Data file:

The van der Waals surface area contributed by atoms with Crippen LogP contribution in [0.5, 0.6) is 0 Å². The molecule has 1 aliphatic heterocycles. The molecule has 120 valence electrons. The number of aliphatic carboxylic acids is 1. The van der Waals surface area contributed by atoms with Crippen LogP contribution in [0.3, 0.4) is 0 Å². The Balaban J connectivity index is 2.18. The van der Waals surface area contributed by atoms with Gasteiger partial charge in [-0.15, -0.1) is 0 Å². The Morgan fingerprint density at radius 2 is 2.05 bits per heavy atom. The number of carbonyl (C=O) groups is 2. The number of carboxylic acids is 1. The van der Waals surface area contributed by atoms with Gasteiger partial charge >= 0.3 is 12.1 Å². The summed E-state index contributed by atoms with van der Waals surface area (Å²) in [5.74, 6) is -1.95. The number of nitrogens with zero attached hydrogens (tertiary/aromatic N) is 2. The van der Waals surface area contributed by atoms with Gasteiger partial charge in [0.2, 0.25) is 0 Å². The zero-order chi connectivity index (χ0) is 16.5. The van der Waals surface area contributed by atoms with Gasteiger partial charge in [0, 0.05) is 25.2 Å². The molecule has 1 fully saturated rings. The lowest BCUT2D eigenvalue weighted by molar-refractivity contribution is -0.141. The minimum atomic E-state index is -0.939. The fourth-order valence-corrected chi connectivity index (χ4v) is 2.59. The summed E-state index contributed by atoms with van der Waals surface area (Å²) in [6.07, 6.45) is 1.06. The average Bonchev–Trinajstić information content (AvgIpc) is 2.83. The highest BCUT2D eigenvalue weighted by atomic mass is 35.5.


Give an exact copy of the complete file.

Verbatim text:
The van der Waals surface area contributed by atoms with Crippen LogP contribution in [0.5, 0.6) is 0 Å². The molecule has 1 aliphatic heterocycles. The molecule has 120 valence electrons. The number of aliphatic carboxylic acids is 1. The van der Waals surface area contributed by atoms with Crippen LogP contribution in [0.3, 0.4) is 0 Å². The Balaban J connectivity index is 2.18. The van der Waals surface area contributed by atoms with Gasteiger partial charge in [-0.15, -0.1) is 0 Å². The Morgan fingerprint density at radius 2 is 2.05 bits per heavy atom. The number of carbonyl (C=O) groups is 2. The number of carboxylic acids is 1. The van der Waals surface area contributed by atoms with Gasteiger partial charge >= 0.3 is 12.1 Å². The summed E-state index contributed by atoms with van der Waals surface area (Å²) in [5.74, 6) is -1.95. The number of nitrogens with zero attached hydrogens (tertiary/aromatic N) is 2. The van der Waals surface area contributed by atoms with Gasteiger partial charge in [0.2, 0.25) is 0 Å². The zero-order chi connectivity index (χ0) is 16.5. The van der Waals surface area contributed by atoms with Gasteiger partial charge in [0, 0.05) is 25.2 Å². The molecule has 1 fully saturated rings. The lowest BCUT2D eigenvalue weighted by molar-refractivity contribution is -0.141. The minimum atomic E-state index is -0.939. The fourth-order valence-corrected chi connectivity index (χ4v) is 2.59. The summed E-state index contributed by atoms with van der Waals surface area (Å²) in [6.07, 6.45) is 1.06. The average Bonchev–Trinajstić information content (AvgIpc) is 2.83. The highest BCUT2D eigenvalue weighted by atomic mass is 35.5.